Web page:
Nearly one-third of older patients with cancer are exposed to severe drug interactions and potentially inappropriate medications, a study published in the journal Supportive Care in Cancer has shown.1
Although polypharmacy, which increases the risk of drug interactions, is common among geriatric patients, there are limited data of the prevalence of severe drug interactions and potentially inappropriate medications in older patients with cancer.
For the study, investigators evaluated 445 patients age 65 years and older who were treated in both inpatient and outpatient clinics. Drug interactions were checked with Lexicomp and potentially inappropriate medication use was defined with 2012 update of Beers criteria.
Results showed that 35.1% of patients overall had severe drug interactions. Among those treated in the inpatient setting and those treated in outpatient clinics, severe drug interactions were present in 47.2% and 28.3%, respectively (P <.001).
Potentially inappropriate medication use was observed in 26.6% of patients overall, 14.2% of outpatients, and 48.4% of inpatients (P <.001).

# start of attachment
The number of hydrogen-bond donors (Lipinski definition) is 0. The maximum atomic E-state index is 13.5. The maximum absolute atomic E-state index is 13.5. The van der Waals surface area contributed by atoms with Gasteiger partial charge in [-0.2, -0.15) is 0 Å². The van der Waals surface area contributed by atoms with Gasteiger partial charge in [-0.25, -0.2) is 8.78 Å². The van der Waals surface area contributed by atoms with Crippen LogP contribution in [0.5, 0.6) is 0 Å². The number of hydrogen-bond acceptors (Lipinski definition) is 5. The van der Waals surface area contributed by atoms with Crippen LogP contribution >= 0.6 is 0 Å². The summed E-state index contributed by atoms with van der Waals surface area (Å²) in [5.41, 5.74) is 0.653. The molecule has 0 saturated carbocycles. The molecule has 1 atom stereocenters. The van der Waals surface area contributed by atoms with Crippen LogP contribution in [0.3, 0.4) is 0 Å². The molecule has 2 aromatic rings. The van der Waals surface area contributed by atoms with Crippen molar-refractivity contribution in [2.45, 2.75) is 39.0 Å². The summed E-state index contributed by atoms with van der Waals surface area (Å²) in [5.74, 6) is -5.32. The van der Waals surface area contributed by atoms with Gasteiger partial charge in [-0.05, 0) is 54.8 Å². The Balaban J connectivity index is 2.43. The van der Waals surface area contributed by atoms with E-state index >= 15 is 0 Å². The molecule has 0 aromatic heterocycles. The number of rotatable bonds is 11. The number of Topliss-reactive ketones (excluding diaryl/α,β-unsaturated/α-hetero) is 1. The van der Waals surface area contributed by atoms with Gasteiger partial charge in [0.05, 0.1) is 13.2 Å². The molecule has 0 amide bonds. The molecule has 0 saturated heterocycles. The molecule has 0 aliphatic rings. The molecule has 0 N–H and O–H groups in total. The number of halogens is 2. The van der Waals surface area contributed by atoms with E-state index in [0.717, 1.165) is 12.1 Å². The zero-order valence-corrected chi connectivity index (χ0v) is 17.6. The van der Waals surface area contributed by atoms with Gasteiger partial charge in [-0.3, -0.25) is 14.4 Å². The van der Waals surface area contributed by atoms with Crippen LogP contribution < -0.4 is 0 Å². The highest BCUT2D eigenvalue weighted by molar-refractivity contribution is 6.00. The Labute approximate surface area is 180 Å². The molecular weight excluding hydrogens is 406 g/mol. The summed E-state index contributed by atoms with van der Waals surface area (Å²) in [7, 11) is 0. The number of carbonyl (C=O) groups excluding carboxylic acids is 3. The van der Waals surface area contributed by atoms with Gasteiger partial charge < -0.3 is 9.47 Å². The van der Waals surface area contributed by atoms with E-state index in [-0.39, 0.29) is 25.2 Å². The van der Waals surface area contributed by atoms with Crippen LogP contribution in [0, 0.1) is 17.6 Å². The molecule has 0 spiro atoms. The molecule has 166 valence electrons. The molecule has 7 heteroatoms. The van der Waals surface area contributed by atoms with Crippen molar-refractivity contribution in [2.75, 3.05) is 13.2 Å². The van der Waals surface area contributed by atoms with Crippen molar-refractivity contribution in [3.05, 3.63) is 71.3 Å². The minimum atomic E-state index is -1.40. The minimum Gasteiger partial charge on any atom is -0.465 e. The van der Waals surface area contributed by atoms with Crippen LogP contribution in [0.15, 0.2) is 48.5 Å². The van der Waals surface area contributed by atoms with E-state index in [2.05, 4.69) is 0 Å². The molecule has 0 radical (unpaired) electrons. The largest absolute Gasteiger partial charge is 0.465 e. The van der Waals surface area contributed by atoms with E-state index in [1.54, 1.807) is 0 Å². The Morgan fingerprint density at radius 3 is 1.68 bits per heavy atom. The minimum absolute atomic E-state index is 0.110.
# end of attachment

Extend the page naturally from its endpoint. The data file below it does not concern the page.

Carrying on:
After adjusting for multiple variables, researchers found that polypharmacy, inpatient status, and a diagnosis of lung cancer were associated with severe drug interactions.
Polypharmacy, an ECOG performance status of 3 or 4, and being treated in the inpatient setting were associated with potentially inappropriate medication use.
“Clinicians dealing with elderly cancer patients should be more cautious when prescribing/planning drugs to this group of patients,” the authors conclude. “More strategies should be developed in this group of patients to minimize the medications prescribed and prevent severe drug interactions.”
1. Alkan A, Yasar A, Karci E, et al. Severe drug interactions and potentially inappropriate medication usage in elderly cancer patients. Supp Care Cancer. 2016 Sep 12. doi: 10.1007/s00520-016-3409-6. [Epub ahead of print]